Security Guard Arrested for Fires that Burned Upscale Maryland Subdivision

BALTIMORE (AP) -- A security guard arrested on arson charges for a series of fires that damaged or destroyed homes under construction at an upscale housing development said he was innocent and insisted that authorities have the wrong person.

Aaron L. Speed, 21, is an employee of Security Services of America, a company hired to guard the development 35 miles south of the nation's capital.

``They have the wrong man,'' he told WUSA-TV Thursday shortly before his arrest. ``Everything that I'm doing, I'm doing willingly to prove to them that I am innocent. I'm taking a polygraph today that'll show them that I'm innocent.''

It could not be learned if a polygraph test was administered to Speed.

No motive was immediately known and a spokeswoman for the U.S. attorney's office said she did not know how many arson charges Speed faced. He was expected to appear Friday morning before a magistrate in federal court.

No one was hurt in the Dec. 6 fires, but a total of 26 houses were damaged, 10 of them severely, in what authorities described as the largest residential arson case in Maryland history. The fires caused $10 million in damage.

Because of the size of the 10-acre crime scene, authorities believe at least two people are responsible for the arsons. No information was available Thursday on additional suspects.

Investigators also said there was evidence that the arsonists tried to set 10 more blazes at the subdivision.

Early speculation was that the fires were set by environmentalists who believed the houses were a threat to a nearby bog. But no evidence has been found to support that theory, police said.

Linda Auwers, general counsel for the parent company of Security Services of America, said authorities asked the company not to comment. ``We are fully cooperating with the authorities in their investigation of this matter,'' she said.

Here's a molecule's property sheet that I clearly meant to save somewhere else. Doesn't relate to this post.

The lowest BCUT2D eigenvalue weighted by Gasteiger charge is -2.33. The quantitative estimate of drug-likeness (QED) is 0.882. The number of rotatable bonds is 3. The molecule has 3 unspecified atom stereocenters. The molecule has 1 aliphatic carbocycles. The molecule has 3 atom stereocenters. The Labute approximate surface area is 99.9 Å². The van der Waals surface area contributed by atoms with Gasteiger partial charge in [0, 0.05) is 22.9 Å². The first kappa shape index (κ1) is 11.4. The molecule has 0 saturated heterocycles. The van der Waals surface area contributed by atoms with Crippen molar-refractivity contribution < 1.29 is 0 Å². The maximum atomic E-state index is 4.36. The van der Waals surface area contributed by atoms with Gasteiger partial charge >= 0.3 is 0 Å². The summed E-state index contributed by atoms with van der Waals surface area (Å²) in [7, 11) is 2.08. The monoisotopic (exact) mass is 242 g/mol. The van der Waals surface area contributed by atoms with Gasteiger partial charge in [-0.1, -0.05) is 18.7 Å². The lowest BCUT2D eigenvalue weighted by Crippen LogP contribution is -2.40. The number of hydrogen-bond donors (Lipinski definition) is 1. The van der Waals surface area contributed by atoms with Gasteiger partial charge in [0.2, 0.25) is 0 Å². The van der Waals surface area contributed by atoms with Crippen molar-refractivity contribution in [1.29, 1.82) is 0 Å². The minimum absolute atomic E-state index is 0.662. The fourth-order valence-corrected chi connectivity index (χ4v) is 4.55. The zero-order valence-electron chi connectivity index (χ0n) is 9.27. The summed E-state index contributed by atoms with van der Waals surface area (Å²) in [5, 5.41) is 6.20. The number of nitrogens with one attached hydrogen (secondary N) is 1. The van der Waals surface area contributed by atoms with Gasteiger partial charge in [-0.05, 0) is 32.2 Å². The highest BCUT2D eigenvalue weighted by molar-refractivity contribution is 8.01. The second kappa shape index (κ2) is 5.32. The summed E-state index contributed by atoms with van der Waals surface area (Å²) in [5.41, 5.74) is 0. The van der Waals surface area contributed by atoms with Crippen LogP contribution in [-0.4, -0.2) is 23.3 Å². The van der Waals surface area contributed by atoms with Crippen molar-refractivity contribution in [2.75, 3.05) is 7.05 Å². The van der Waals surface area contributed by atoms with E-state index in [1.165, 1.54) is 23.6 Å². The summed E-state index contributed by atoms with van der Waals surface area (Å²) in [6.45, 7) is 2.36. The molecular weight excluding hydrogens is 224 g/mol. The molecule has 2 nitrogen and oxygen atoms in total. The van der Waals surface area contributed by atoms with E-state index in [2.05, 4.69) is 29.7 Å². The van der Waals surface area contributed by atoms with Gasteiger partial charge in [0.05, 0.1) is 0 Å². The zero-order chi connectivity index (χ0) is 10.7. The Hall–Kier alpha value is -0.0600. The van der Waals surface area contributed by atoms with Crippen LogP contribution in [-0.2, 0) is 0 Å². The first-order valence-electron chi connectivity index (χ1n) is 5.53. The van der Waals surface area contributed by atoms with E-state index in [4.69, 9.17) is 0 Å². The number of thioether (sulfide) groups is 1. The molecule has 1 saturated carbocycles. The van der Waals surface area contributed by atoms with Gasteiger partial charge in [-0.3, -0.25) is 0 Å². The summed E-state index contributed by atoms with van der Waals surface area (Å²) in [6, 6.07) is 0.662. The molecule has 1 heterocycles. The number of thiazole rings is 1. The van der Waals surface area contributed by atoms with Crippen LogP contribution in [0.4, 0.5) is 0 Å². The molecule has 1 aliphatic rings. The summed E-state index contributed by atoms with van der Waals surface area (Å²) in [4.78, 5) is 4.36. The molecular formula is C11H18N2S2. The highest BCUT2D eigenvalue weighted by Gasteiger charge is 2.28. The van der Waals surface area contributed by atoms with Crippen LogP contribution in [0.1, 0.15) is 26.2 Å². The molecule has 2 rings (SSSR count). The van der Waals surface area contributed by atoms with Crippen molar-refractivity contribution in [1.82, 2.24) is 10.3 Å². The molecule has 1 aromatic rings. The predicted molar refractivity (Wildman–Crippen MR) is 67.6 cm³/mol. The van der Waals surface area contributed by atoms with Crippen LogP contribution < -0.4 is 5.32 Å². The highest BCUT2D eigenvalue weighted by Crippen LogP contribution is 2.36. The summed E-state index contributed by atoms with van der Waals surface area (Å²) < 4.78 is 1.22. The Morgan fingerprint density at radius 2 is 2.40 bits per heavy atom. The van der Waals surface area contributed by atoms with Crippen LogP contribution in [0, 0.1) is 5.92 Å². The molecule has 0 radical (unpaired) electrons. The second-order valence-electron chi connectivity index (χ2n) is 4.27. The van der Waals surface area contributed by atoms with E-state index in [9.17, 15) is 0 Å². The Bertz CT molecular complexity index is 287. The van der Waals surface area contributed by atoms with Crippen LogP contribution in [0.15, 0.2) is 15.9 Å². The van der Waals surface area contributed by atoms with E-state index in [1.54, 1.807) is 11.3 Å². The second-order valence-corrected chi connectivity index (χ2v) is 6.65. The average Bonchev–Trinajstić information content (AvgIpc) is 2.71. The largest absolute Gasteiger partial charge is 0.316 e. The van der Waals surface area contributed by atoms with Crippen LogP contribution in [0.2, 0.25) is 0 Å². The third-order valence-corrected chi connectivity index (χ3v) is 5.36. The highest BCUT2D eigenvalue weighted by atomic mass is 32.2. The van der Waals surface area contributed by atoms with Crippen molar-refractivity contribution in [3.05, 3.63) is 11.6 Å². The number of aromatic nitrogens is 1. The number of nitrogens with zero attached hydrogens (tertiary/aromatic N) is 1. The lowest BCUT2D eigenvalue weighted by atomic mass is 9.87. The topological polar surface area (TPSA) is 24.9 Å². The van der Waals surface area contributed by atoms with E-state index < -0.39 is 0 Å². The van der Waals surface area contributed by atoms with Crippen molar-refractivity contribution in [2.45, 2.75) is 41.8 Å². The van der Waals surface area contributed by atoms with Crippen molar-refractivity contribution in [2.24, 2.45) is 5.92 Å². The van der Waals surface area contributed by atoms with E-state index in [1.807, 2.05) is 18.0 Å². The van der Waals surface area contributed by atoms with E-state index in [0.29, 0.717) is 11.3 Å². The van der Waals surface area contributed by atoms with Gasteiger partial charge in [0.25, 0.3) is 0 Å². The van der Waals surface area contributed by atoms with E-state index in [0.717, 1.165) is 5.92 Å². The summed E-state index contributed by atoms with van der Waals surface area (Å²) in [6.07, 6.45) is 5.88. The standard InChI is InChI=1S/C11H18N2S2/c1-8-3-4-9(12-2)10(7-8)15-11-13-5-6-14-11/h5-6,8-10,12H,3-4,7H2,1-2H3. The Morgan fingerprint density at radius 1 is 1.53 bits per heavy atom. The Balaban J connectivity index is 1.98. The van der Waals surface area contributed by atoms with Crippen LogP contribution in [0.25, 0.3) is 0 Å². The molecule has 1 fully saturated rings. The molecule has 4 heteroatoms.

Authorities searched the home of Speed's parents on Wednesday night and towed a car away, said David Jaillet, whose stepdaughter is married to the security guard. No one answered the door Thursday night at the house. A homemade ``No Trespassing'' sign was taped to the storm door of the ranch-style home.

Speed had suffered through several difficult family situations, including the death of a baby son this year and his own placement about 18 months ago in a foster home by an organization specializing in mental health treatment.

Jaillet said his stepdaughter and Speed married about a year ago and had twin boys earlier this year, but one of the boys died of intestinal complications.

Speed is a ``decent person,'' Jaillet said. Asked if he thought Speed was involved in the fires, Jaillet said: ``No, I don't think he is; it's not in his character.''

Jaillet said Speed had worked as a security guard for about a year and was a supervisor at the Hunters Brooke site.

The Washington Post reported last week that Speed had told the newspaper that he saw a blue van at the Hunters Brooke development the morning of the fires. He said he was visiting the guard on duty at the time. Speed told the paper that he could only see a driver and wasn't sure whether anyone else was in the van.

``It basically looked like they were trying to watch,'' he told the newspaper, referring to the van. ``I saw it lingering around. ... It kept passing by the construction site entrance.''

Firefighters had reported seeing the van leave the scene, the sheriff's office has said.

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